In 2012, we also saw the NHL lockout take place, something hockey fans everywhere are beyond upset about. Many of the people I know say that they don't plan on supporting the NHL if they do come back and play 20-30 games or whatever is even left before all is said and done. I personally don't see hockey happening at all in the future.

The two sides don't seem willing to compromise, and if they do come back, if you win the Stanley Cup, you and your team will have an asterisk next to it. Many NHLers have taken their game overseas, and I can't say that I blame them. When the first group left for other leagues, it was quite evident that an agreement being reached was an absolute long-shot.

So, if you like hockey, do what I have been doing -- go out to the high school games. The Groton-Dunstable vs. Hudson game I covered last Saturday was one of the best hockey games I have witnessed. It had everything an NHL game has, except or the money-hungry owners and overpaid players. Saturday's game was physical, gritty, and the skill these young players exhibited was unreal.

I would be remiss if I didn't mention the tragedies that have struck the NFL and the country this season. First, there was the death by heroin overdose of Philadelphia Eagles head coach Andy Reid's son, Garrett, a strength training assistant with the team.

Javon Belcher killed his girlfriend, Kasandra, and then took his own life. While two lives were lost that day, Belcher forgot to think about their young daughter, who will someday ask what happened to her parents. How it will impact her? Time will only tell.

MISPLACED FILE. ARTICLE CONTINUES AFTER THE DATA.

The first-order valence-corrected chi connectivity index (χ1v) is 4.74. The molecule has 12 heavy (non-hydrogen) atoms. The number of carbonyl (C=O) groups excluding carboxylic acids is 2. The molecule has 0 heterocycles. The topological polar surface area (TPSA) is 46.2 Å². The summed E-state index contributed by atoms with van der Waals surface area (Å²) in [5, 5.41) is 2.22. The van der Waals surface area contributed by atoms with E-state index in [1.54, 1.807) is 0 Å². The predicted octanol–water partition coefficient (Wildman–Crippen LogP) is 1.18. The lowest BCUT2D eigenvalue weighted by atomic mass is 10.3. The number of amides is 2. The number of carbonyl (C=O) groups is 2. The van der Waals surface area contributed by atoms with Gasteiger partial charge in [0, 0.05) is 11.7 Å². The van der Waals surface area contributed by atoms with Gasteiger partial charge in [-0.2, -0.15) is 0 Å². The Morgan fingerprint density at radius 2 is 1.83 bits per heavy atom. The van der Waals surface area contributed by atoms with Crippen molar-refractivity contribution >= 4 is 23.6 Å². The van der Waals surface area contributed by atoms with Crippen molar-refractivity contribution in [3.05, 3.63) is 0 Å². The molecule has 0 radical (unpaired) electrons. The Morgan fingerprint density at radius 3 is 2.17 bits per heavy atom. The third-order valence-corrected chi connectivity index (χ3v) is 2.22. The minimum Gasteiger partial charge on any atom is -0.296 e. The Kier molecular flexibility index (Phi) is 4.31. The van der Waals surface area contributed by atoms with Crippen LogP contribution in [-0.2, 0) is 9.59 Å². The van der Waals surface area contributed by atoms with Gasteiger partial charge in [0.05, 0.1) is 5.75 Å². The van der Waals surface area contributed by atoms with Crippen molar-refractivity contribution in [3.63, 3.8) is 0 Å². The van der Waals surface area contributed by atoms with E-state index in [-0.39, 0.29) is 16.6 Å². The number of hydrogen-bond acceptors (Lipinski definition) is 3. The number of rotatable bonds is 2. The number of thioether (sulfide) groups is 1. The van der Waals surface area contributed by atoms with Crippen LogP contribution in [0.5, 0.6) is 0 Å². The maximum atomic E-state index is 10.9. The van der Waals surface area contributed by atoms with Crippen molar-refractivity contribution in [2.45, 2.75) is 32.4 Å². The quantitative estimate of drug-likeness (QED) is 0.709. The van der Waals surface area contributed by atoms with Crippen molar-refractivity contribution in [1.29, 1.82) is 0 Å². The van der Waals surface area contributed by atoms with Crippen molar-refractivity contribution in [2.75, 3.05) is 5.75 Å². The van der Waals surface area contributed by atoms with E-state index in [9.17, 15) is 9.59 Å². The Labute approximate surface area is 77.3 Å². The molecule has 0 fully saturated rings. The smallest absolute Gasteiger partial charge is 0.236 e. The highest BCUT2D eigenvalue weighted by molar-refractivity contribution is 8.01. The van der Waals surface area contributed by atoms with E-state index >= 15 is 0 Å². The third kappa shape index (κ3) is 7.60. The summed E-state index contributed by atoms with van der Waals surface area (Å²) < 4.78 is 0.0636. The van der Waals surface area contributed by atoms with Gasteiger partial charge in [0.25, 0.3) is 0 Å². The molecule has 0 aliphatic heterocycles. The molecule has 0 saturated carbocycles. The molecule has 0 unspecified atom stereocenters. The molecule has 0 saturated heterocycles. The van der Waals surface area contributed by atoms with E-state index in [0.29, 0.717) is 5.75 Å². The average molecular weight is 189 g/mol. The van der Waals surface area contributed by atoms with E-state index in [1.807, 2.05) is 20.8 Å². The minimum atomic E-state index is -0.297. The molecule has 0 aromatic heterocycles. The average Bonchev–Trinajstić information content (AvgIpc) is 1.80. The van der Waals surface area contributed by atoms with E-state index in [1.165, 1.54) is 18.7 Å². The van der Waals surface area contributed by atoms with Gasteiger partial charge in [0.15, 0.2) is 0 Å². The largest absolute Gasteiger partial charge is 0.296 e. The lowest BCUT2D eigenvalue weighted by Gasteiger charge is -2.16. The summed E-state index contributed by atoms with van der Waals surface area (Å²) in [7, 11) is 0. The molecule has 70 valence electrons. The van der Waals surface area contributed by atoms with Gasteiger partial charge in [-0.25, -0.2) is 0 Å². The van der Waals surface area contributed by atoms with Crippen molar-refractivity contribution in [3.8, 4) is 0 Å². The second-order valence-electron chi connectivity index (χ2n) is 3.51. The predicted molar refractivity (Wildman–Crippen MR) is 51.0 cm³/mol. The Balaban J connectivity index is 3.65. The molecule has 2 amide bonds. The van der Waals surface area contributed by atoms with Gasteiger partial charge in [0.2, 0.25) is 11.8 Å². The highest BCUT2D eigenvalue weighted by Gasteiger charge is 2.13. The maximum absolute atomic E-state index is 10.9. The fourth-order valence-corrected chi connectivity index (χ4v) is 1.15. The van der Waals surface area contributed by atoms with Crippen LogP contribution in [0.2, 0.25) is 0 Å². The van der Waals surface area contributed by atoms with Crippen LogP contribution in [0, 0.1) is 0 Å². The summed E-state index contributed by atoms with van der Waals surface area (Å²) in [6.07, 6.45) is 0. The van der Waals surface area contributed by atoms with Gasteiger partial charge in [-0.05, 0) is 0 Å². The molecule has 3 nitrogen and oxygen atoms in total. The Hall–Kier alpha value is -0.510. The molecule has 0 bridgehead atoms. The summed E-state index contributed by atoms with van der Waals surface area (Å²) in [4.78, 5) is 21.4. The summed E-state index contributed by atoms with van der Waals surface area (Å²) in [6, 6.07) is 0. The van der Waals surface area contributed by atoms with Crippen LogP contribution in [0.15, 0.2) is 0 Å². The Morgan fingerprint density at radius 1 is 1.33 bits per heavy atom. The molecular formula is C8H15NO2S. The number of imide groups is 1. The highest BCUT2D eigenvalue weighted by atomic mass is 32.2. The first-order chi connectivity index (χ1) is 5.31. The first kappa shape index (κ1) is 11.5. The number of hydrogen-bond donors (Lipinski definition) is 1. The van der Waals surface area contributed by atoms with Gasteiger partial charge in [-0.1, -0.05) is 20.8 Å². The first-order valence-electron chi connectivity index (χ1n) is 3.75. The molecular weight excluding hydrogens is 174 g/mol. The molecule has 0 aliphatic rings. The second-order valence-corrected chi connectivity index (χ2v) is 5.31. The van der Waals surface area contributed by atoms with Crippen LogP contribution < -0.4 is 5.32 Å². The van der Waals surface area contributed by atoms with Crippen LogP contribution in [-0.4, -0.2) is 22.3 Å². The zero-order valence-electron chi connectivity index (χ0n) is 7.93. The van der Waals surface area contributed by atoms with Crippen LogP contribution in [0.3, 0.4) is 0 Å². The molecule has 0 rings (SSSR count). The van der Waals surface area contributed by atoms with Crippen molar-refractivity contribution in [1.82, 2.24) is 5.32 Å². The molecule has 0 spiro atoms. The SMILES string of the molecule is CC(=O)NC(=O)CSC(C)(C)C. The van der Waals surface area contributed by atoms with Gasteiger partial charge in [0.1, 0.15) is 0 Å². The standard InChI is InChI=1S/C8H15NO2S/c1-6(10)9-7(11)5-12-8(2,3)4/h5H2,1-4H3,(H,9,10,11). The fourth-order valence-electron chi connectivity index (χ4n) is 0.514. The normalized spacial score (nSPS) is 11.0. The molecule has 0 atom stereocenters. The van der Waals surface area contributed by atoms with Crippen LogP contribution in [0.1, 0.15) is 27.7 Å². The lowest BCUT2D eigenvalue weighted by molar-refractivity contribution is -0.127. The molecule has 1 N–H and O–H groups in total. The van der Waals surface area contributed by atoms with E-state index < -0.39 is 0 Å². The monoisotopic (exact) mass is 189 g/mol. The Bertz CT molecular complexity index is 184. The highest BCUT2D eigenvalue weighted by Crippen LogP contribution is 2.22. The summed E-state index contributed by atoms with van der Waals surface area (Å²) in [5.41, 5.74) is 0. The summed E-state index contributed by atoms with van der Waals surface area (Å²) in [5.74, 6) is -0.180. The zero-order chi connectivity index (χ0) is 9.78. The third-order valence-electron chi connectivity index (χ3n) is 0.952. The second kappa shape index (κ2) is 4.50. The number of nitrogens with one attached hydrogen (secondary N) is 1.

Belcher was stopped earlier in the evening asleep in his car on the side of the road with his lights on. Kansas City Police stopped and questioned him and just sent him back upstairs to the apartment where his girlfriend was. The autopsy showed that Belcher had been under the influence of alcohol, which begs the question why he didn't use the service provided to all NFL athletes to deter drunk driving.

In 2012, we saw a freshman win the 78th Heisman Trophy given to college football's best player, usually a skill player. Johnny Manziel did something that has never been done before; the Texas A&M quarterback more than deserved the trophy with his 3,000-plus passing yards, and 1,000-yard rushing season.

Here's to hoping that in 2013 the Patriots make another trip to the Super Bowl and avenge their loss to the Giants a year ago. I hope that my alma mater, Charlotte, continues to turn heads in men's basketball nationwide with their 11-2 record, and that Charlotte football has a successful first football season.

Hopefully, the Red Sox play competitive baseball and avoid dwelling in the cellar of the American League East. I hope that the tragedies of 2012 involving Belcher and the most recent incident of horrific violence at Sandy Hook Elementary teach people to be more aware of suspicious behavior with loved ones.

Sports are not the most important thing in life; they give fans a chance to blow off steam. Diehard sports fans are usually blue-collar folks looking for something to be happy about, and if their team performs well, they forget the stresses and struggles of everyday life. Look on the bright side: We have all defied the odds. No one can stop your dreams and New Year's resolutions, not even the Mayans.